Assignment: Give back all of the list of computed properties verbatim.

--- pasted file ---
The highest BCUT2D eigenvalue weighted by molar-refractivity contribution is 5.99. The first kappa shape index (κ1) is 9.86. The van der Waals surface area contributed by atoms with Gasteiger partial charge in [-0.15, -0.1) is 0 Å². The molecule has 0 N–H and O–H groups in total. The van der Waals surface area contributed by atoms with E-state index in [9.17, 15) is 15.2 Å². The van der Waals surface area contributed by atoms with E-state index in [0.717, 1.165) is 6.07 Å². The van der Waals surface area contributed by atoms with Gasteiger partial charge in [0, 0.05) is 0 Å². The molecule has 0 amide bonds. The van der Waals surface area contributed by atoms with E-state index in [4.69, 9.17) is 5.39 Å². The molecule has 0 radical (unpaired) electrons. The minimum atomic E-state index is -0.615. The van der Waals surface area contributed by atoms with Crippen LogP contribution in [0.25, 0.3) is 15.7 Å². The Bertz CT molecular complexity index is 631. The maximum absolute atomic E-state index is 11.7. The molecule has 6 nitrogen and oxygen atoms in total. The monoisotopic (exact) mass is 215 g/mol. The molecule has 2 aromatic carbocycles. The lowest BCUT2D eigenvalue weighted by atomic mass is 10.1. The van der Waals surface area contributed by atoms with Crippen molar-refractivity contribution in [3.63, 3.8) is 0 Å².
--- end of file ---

The highest BCUT2D eigenvalue weighted by molar-refractivity contribution is 5.99. The first kappa shape index (κ1) is 9.86. The van der Waals surface area contributed by atoms with Gasteiger partial charge in [-0.15, -0.1) is 0 Å². The molecule has 0 N–H and O–H groups in total. The van der Waals surface area contributed by atoms with E-state index in [9.17, 15) is 15.2 Å². The van der Waals surface area contributed by atoms with E-state index in [0.717, 1.165) is 6.07 Å². The van der Waals surface area contributed by atoms with Gasteiger partial charge in [0, 0.05) is 0 Å². The molecule has 0 amide bonds. The van der Waals surface area contributed by atoms with E-state index in [4.69, 9.17) is 5.39 Å². The molecule has 0 radical (unpaired) electrons. The minimum atomic E-state index is -0.615. The van der Waals surface area contributed by atoms with Crippen LogP contribution in [0.25, 0.3) is 15.7 Å². The Bertz CT molecular complexity index is 631. The maximum absolute atomic E-state index is 11.7. The molecule has 6 nitrogen and oxygen atoms in total. The monoisotopic (exact) mass is 215 g/mol. The molecule has 2 aromatic carbocycles. The lowest BCUT2D eigenvalue weighted by atomic mass is 10.1. The van der Waals surface area contributed by atoms with Crippen molar-refractivity contribution in [3.63, 3.8) is 0 Å².